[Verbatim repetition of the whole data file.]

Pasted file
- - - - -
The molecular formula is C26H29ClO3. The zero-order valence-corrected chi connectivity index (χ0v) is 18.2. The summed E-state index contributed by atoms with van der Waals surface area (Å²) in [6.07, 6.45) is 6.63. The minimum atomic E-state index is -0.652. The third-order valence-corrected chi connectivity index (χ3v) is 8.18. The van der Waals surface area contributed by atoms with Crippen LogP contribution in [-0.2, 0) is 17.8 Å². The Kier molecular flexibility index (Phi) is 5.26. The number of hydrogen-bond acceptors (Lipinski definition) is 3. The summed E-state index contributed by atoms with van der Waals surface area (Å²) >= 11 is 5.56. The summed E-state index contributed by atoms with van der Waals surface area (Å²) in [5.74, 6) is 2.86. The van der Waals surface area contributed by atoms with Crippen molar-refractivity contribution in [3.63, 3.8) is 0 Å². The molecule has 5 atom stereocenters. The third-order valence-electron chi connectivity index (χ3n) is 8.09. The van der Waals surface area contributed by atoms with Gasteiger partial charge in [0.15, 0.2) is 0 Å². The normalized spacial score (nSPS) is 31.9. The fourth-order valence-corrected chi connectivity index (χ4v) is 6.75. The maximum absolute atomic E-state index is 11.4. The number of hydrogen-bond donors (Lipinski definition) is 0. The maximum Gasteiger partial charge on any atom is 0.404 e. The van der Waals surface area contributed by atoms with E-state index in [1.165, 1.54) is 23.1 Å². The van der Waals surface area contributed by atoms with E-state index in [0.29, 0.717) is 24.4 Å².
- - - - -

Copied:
The molecular formula is C26H29ClO3. The zero-order valence-corrected chi connectivity index (χ0v) is 18.2. The summed E-state index contributed by atoms with van der Waals surface area (Å²) in [6.07, 6.45) is 6.63. The minimum atomic E-state index is -0.652. The third-order valence-corrected chi connectivity index (χ3v) is 8.18. The van der Waals surface area contributed by atoms with Crippen LogP contribution in [-0.2, 0) is 17.8 Å². The Kier molecular flexibility index (Phi) is 5.26. The number of hydrogen-bond acceptors (Lipinski definition) is 3. The summed E-state index contributed by atoms with van der Waals surface area (Å²) >= 11 is 5.56. The summed E-state index contributed by atoms with van der Waals surface area (Å²) in [5.74, 6) is 2.86. The van der Waals surface area contributed by atoms with Crippen molar-refractivity contribution in [3.63, 3.8) is 0 Å². The molecule has 5 atom stereocenters. The third-order valence-electron chi connectivity index (χ3n) is 8.09. The van der Waals surface area contributed by atoms with Gasteiger partial charge in [0.15, 0.2) is 0 Å². The normalized spacial score (nSPS) is 31.9. The fourth-order valence-corrected chi connectivity index (χ4v) is 6.75. The maximum absolute atomic E-state index is 11.4. The number of hydrogen-bond donors (Lipinski definition) is 0. The maximum Gasteiger partial charge on any atom is 0.404 e. The van der Waals surface area contributed by atoms with E-state index in [1.165, 1.54) is 23.1 Å². The van der Waals surface area contributed by atoms with E-state index in [0.29, 0.717) is 24.4 Å².